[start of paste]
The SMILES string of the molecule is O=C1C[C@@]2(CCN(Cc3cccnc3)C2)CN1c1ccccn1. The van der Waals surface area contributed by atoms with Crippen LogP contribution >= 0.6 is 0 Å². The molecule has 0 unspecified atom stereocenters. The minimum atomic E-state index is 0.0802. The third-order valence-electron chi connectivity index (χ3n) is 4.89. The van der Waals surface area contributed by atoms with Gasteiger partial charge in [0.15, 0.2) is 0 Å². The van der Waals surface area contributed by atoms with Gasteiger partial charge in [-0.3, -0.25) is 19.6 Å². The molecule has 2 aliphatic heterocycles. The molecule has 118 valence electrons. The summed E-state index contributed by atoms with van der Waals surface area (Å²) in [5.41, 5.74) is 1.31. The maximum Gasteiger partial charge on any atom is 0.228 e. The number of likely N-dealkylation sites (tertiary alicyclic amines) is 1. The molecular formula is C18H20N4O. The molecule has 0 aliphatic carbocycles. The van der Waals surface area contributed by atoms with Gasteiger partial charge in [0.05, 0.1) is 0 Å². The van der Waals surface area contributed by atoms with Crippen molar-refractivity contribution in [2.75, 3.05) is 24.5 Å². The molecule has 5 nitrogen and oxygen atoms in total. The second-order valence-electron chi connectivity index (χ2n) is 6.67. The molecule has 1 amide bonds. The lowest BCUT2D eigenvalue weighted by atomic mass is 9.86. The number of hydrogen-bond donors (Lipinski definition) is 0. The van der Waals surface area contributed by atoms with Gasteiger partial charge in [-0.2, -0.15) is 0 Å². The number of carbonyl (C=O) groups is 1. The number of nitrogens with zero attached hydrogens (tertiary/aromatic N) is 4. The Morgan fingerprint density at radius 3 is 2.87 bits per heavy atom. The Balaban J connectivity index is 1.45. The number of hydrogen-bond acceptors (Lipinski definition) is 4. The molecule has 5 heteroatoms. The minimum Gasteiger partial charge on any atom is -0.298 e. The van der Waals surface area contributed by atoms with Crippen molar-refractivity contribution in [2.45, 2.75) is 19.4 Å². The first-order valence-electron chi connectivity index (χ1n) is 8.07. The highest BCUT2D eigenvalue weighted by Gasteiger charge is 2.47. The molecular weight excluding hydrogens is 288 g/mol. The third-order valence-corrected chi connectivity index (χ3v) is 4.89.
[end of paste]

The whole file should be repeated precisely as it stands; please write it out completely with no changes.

The SMILES string of the molecule is O=C1C[C@@]2(CCN(Cc3cccnc3)C2)CN1c1ccccn1. The van der Waals surface area contributed by atoms with Crippen LogP contribution >= 0.6 is 0 Å². The molecule has 0 unspecified atom stereocenters. The minimum atomic E-state index is 0.0802. The third-order valence-electron chi connectivity index (χ3n) is 4.89. The van der Waals surface area contributed by atoms with Gasteiger partial charge in [0.15, 0.2) is 0 Å². The van der Waals surface area contributed by atoms with Gasteiger partial charge in [-0.3, -0.25) is 19.6 Å². The molecule has 2 aliphatic heterocycles. The molecule has 118 valence electrons. The summed E-state index contributed by atoms with van der Waals surface area (Å²) in [5.41, 5.74) is 1.31. The maximum Gasteiger partial charge on any atom is 0.228 e. The number of likely N-dealkylation sites (tertiary alicyclic amines) is 1. The molecular formula is C18H20N4O. The molecule has 0 aliphatic carbocycles. The van der Waals surface area contributed by atoms with Gasteiger partial charge in [0.05, 0.1) is 0 Å². The van der Waals surface area contributed by atoms with Crippen molar-refractivity contribution in [2.75, 3.05) is 24.5 Å². The molecule has 5 nitrogen and oxygen atoms in total. The second-order valence-electron chi connectivity index (χ2n) is 6.67. The molecule has 1 amide bonds. The lowest BCUT2D eigenvalue weighted by atomic mass is 9.86. The number of hydrogen-bond donors (Lipinski definition) is 0. The van der Waals surface area contributed by atoms with Gasteiger partial charge in [-0.2, -0.15) is 0 Å². The number of carbonyl (C=O) groups is 1. The number of nitrogens with zero attached hydrogens (tertiary/aromatic N) is 4. The Morgan fingerprint density at radius 3 is 2.87 bits per heavy atom. The Balaban J connectivity index is 1.45. The number of hydrogen-bond acceptors (Lipinski definition) is 4. The molecule has 5 heteroatoms. The minimum Gasteiger partial charge on any atom is -0.298 e. The van der Waals surface area contributed by atoms with Crippen molar-refractivity contribution in [2.45, 2.75) is 19.4 Å². The first-order valence-electron chi connectivity index (χ1n) is 8.07. The highest BCUT2D eigenvalue weighted by Gasteiger charge is 2.47. The molecular weight excluding hydrogens is 288 g/mol. The third-order valence-corrected chi connectivity index (χ3v) is 4.89.